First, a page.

2.2 By applying a force equal and opposite to the component of the weight acting down the slope, the object could be pushed up the
slope.
Work done = force × distance up the slope = (weight × sin angle of slope) × (height / sin angle of slope) = mgh joule.
The method of raising an object vertically, or via any ramp, does not change the amount of work required to be done, and does not
change the increase in gravitational potential energy, Ep = mgh joule.
3. On the surface of the Earth, the weight of an object is constant, and any change in gravitational potential energy depends on mass, g,
(constant at the place), and height, Ep = mgh joule.
However, a satellite launched from the Earth has a changing gravitational force on it, falling to zero at infinity.
Gravitational binding energy is the extra energy an object needs to escape from the Earth.
A mass on the Earth's surface must be launched with sufficient kinetic energy, EK, to overcome the binding energy and escape from the
Earth.
Escape velocity is the velocity needed to escape and is the same for all masses of objects.
If a satellite is given just enough energy to escape from the Earth, it will remain in the Earth's orbit, but on the opposite side of the Sun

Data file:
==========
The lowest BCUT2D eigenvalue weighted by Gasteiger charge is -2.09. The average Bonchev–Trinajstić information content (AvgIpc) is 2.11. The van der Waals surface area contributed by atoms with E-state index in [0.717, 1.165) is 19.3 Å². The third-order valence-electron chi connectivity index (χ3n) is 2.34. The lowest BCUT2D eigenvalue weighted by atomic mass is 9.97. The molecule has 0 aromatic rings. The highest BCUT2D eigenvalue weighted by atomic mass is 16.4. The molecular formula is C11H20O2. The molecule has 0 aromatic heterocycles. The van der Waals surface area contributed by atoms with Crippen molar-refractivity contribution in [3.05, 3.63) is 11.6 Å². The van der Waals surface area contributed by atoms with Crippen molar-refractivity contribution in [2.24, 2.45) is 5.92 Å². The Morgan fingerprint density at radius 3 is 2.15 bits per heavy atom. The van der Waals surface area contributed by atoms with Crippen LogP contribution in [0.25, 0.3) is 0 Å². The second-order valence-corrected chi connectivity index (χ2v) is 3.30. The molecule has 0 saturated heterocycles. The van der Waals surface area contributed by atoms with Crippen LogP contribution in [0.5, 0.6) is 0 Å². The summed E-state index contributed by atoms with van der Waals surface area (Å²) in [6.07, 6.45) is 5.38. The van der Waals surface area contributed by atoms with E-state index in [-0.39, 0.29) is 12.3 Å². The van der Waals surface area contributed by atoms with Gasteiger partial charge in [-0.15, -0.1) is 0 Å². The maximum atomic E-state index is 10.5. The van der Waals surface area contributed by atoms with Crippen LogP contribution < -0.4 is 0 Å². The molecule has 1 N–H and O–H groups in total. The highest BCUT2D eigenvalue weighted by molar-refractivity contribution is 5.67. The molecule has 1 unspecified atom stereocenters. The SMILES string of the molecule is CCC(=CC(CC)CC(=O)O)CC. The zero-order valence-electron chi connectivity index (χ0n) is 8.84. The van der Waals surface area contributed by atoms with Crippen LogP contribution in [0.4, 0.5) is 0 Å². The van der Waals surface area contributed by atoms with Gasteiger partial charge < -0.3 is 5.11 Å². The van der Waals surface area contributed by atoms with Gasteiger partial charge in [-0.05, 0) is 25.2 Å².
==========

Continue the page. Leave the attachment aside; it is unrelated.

from the Earth.
The farthest the satellite can escape from the Earth without escaping from the Sun is in the Earth's orbit on the other side of the Sun.
The orbiting satellite needs extra energy to escape from the Sun.

36.10.9 Earth rotation and wind farms
It is unlikely that the construction of wind farms affects the rotation of the Earth.
The relative forces are not comparable.
Some people have suggested that half the wind farms could face east and the other half face west to counteract any effect on the
rotation of the Earth!

36.12.03 Lunar month, synodic month
Earth is moving in its orbit about the Sun so the Moon has to travel more than 360o to get to the next new Moon so the lunar month or
synodic month is 29.531 days.
Artemis, the goddess Diana, called Cynthia, from Mount Cynthus in Delos, Greece, represented the Moon.

36.20.1 Phases of the Moon
| See diagram 36.28: Phases of the Moon
| See diagram 36.28.1: Phases of the Moon in a classroom
1. The phases of the Moon are visible because different portions of the illuminated and non-illuminated parts of the Moon are facing
towards Earth at different times.
The Moon shines because it reflects light from the Sun.
At any particular time, half the Moon is illuminated by the Sun.
The Moon takes 27 days, 7 hours and 43 minutes to travel around the Earth.